Cycleway Design Toolbox, New South Wales, Australia


Cycleway Design Toolbox, New South Wales, Australia

Designing for cycling and micromobility

Balancing the movement of people and goods with the amenity and quality of places becomes more of a challenge as the population grows. Transport for NSW initiated Movement and Place, a cross-government framework for planning and managing roads and streets across the state. It considers the whole street by addressing the needs of all users, including pedestrians, bicycle riders, deliveries, private vehicles, and public transport.

Aurecon developed the Cycleway Design Toolbox, one of the guides within the framework, to be used by practitioners, designers and evaluators. It provides guidance on desired outcomes for cycling and other forms of micromobility. Based on an integrated approach to planning, the design principles and recommendations aim to address the desired movement and place functions, and traffic speed and volume of the location.

Demonstrating the positive impact for people cycling

There are five internationally recognised design principles that cycling-friendly infrastructure need to meet: safe, connected, direct, attractive, and comfortable. The toolbox includes an additional principle: to be adaptable. Adaptability is ensuring that cycling infrastructure can change over time to accommodate the evolving needs and demands of its users.

These design principles assist practitioners to effectively integrate cycling facilities into urban and suburban environments in ways that balance the differing needs of cycleway users, and their movement patterns.

By providing infrastructure that is suitable and accessible for all ages and abilities, cycling and micromobility can become a viable mode of transport for a wider range of potential users.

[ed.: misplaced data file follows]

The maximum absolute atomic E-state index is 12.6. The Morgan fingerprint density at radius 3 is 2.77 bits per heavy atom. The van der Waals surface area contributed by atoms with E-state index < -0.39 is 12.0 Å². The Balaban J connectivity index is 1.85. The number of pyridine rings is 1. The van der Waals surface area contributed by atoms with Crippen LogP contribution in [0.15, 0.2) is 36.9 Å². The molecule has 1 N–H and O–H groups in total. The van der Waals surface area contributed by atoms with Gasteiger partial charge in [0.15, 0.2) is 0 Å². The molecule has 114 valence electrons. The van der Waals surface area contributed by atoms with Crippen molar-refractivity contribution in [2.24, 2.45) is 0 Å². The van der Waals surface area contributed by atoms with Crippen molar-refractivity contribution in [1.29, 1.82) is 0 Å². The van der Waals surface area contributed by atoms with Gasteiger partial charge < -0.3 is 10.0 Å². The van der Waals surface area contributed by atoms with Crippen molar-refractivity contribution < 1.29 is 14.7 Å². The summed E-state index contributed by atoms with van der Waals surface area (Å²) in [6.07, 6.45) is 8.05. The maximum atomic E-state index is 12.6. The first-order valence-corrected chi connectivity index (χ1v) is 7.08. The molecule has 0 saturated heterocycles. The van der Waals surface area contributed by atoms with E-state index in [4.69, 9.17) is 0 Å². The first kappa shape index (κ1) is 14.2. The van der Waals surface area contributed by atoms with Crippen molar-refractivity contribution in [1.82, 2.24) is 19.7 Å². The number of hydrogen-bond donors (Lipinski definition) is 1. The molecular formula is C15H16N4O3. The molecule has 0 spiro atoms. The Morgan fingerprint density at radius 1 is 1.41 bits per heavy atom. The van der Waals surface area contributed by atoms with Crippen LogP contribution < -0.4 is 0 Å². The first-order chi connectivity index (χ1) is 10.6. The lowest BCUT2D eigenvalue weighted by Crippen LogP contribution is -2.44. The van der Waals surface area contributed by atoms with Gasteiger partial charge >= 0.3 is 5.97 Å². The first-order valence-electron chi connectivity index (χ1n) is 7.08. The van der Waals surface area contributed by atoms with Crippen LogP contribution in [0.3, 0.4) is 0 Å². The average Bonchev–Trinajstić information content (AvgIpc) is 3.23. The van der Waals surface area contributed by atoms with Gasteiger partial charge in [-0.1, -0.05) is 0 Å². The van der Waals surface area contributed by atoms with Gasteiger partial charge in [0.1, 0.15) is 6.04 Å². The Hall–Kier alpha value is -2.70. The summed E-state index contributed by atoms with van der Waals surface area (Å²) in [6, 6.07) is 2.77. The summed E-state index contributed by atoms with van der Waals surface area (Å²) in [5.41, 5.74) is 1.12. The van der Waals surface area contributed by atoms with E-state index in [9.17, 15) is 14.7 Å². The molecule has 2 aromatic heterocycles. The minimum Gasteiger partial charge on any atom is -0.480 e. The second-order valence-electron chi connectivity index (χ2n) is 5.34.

Designing cycling-friendly infrastructure

When creating the toolbox, Aurecon considered the outcomes and experience of all road users in the context of cycling infrastructure. It is both a transport planning task and an urban design task to maximise the propensity of people to walk and cycle. Cycleways should be designed to be as wide as possible, to allow for safe rest spaces, overtaking, future growth in ridership, and to accommodate riders of all ages and abilities.

Aurecon’s approach ensured the toolbox was headlined by a simple method to identify preferred cycleway facility types, centred on three key factors:

  1. Movement and place typology
  2. Speed of motorised traffic
  3. Volume of motorised traffic

The toolbox also highlights key additional factors influencing cycleway design outcomes, such as the local context, available space, frequency of driveways and side streets, on-street parking, level of pedestrian activity, and predicted demand for the cycleway.

A practical guide for cycleway design

Within the toolbox, practitioners have access to a range of design options and treatments for cycleway facilities. It includes a suite of optimal road and intersection configurations across a range of cycleway facility types, with accompanying design considerations and best practice examples.

Developing attractive cycleway outcomes is also part of a design process that requires consultation and engagement between a range of design and engineering specialists, as well as meaningful engagement with the community to ensure that any solution meets their needs.

Temporary measures for cycleways and road safety

As the COVID-19 pandemic changed our travel habits, ‘pop-up’ (temporary) cycleways emerged across cities in Australia. It was a way to offer more people an alternative mode of transport.

The pandemic is only be one of various reasons motivating the case for the temporary cycleways. The toolbox sets out the instruments for redistributing road space within short timeframes in favour of cycling.

Temporary cycling infrastructure should aim to connect disparate sections of the existing network, accounting for future connectivity and demand.

Quality cycling infrastructure for the future

Cycling and the investment in quality cycleways can bring benefits to both users and non-users, including:

  • Health and wellbeing through increased physical activity
  • Reduced local air and noise pollution
  • Reduced congestion and improved journey time reliability
  • More efficient use of limited road space
  • Improved community access to local shops, services, employment and parks and recreational activities
  • Enables active transport to local schools

The Cycleway Design Toolbox provides clear guidance on when there is a need to protect bicycle riders from motorised traffic, and how to provide priority for riders at signalised and unsignalised intersections.

This approach is critical as it puts cycleway users at the centre of transport planning and delivery. It offers a common language and core process of collaboration to support meaningful discussions with communities about how to address our future transport challenges.

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